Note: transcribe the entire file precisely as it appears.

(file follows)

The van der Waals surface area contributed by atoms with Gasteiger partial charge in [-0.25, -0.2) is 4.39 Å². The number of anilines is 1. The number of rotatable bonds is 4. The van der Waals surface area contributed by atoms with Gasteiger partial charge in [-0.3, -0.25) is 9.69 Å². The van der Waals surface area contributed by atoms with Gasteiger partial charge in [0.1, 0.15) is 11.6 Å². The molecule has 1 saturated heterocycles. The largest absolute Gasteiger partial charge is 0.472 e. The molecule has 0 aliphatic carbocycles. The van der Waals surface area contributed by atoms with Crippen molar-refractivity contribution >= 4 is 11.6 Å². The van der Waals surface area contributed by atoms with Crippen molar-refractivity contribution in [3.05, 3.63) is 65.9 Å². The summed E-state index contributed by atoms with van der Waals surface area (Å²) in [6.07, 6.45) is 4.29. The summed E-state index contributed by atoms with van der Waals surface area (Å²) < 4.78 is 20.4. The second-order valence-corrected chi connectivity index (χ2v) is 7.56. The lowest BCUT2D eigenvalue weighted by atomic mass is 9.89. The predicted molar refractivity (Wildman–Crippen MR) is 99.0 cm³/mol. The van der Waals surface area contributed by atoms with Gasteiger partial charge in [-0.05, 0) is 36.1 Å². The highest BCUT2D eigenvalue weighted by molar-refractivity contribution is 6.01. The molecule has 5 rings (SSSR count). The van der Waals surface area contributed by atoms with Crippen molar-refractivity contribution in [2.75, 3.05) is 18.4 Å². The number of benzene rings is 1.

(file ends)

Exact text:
The van der Waals surface area contributed by atoms with Gasteiger partial charge in [-0.25, -0.2) is 4.39 Å². The number of anilines is 1. The number of rotatable bonds is 4. The van der Waals surface area contributed by atoms with Gasteiger partial charge in [-0.3, -0.25) is 9.69 Å². The van der Waals surface area contributed by atoms with Gasteiger partial charge in [0.1, 0.15) is 11.6 Å². The molecule has 1 saturated heterocycles. The largest absolute Gasteiger partial charge is 0.472 e. The molecule has 0 aliphatic carbocycles. The van der Waals surface area contributed by atoms with Crippen molar-refractivity contribution >= 4 is 11.6 Å². The van der Waals surface area contributed by atoms with Crippen molar-refractivity contribution in [3.05, 3.63) is 65.9 Å². The summed E-state index contributed by atoms with van der Waals surface area (Å²) in [6.07, 6.45) is 4.29. The summed E-state index contributed by atoms with van der Waals surface area (Å²) < 4.78 is 20.4. The second-order valence-corrected chi connectivity index (χ2v) is 7.56. The lowest BCUT2D eigenvalue weighted by atomic mass is 9.89. The predicted molar refractivity (Wildman–Crippen MR) is 99.0 cm³/mol. The van der Waals surface area contributed by atoms with Gasteiger partial charge in [-0.05, 0) is 36.1 Å². The highest BCUT2D eigenvalue weighted by molar-refractivity contribution is 6.01. The molecule has 5 rings (SSSR count). The van der Waals surface area contributed by atoms with Crippen molar-refractivity contribution in [2.75, 3.05) is 18.4 Å². The number of benzene rings is 1.